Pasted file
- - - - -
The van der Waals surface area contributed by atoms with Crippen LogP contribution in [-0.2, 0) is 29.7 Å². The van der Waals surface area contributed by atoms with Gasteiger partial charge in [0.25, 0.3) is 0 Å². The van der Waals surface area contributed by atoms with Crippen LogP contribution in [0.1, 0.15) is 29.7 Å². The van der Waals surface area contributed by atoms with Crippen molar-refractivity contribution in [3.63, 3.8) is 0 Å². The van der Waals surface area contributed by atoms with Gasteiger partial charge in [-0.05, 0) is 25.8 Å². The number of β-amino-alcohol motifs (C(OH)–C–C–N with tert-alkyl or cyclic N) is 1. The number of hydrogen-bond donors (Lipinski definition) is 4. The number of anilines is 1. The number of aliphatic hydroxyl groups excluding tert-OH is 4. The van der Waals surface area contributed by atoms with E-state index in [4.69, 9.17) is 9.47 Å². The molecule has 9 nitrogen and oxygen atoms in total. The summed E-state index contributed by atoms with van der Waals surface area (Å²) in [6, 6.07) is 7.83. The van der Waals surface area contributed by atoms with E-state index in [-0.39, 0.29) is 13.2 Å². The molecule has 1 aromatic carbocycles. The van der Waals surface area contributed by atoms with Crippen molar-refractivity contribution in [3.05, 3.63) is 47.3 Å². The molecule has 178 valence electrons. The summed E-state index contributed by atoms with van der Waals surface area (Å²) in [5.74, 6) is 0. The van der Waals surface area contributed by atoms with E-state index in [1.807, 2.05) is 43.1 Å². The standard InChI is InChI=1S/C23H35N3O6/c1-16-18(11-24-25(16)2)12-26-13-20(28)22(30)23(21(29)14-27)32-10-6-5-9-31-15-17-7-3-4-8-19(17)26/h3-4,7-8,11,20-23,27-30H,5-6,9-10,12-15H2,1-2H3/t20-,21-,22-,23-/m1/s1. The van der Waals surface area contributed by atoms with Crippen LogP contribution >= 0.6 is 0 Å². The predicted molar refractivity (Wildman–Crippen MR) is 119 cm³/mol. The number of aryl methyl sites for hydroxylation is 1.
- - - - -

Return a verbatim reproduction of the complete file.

The van der Waals surface area contributed by atoms with Crippen LogP contribution in [-0.2, 0) is 29.7 Å². The van der Waals surface area contributed by atoms with Gasteiger partial charge in [0.25, 0.3) is 0 Å². The van der Waals surface area contributed by atoms with Crippen LogP contribution in [0.1, 0.15) is 29.7 Å². The van der Waals surface area contributed by atoms with Crippen molar-refractivity contribution in [3.63, 3.8) is 0 Å². The van der Waals surface area contributed by atoms with Gasteiger partial charge in [-0.05, 0) is 25.8 Å². The number of β-amino-alcohol motifs (C(OH)–C–C–N with tert-alkyl or cyclic N) is 1. The number of hydrogen-bond donors (Lipinski definition) is 4. The number of anilines is 1. The number of aliphatic hydroxyl groups excluding tert-OH is 4. The van der Waals surface area contributed by atoms with E-state index in [4.69, 9.17) is 9.47 Å². The molecule has 9 nitrogen and oxygen atoms in total. The summed E-state index contributed by atoms with van der Waals surface area (Å²) in [6, 6.07) is 7.83. The van der Waals surface area contributed by atoms with E-state index in [-0.39, 0.29) is 13.2 Å². The molecule has 1 aromatic carbocycles. The van der Waals surface area contributed by atoms with Crippen molar-refractivity contribution in [3.05, 3.63) is 47.3 Å². The molecule has 178 valence electrons. The summed E-state index contributed by atoms with van der Waals surface area (Å²) in [5.74, 6) is 0. The van der Waals surface area contributed by atoms with E-state index in [1.807, 2.05) is 43.1 Å². The standard InChI is InChI=1S/C23H35N3O6/c1-16-18(11-24-25(16)2)12-26-13-20(28)22(30)23(21(29)14-27)32-10-6-5-9-31-15-17-7-3-4-8-19(17)26/h3-4,7-8,11,20-23,27-30H,5-6,9-10,12-15H2,1-2H3/t20-,21-,22-,23-/m1/s1. The van der Waals surface area contributed by atoms with Crippen LogP contribution >= 0.6 is 0 Å². The predicted molar refractivity (Wildman–Crippen MR) is 119 cm³/mol. The number of aryl methyl sites for hydroxylation is 1.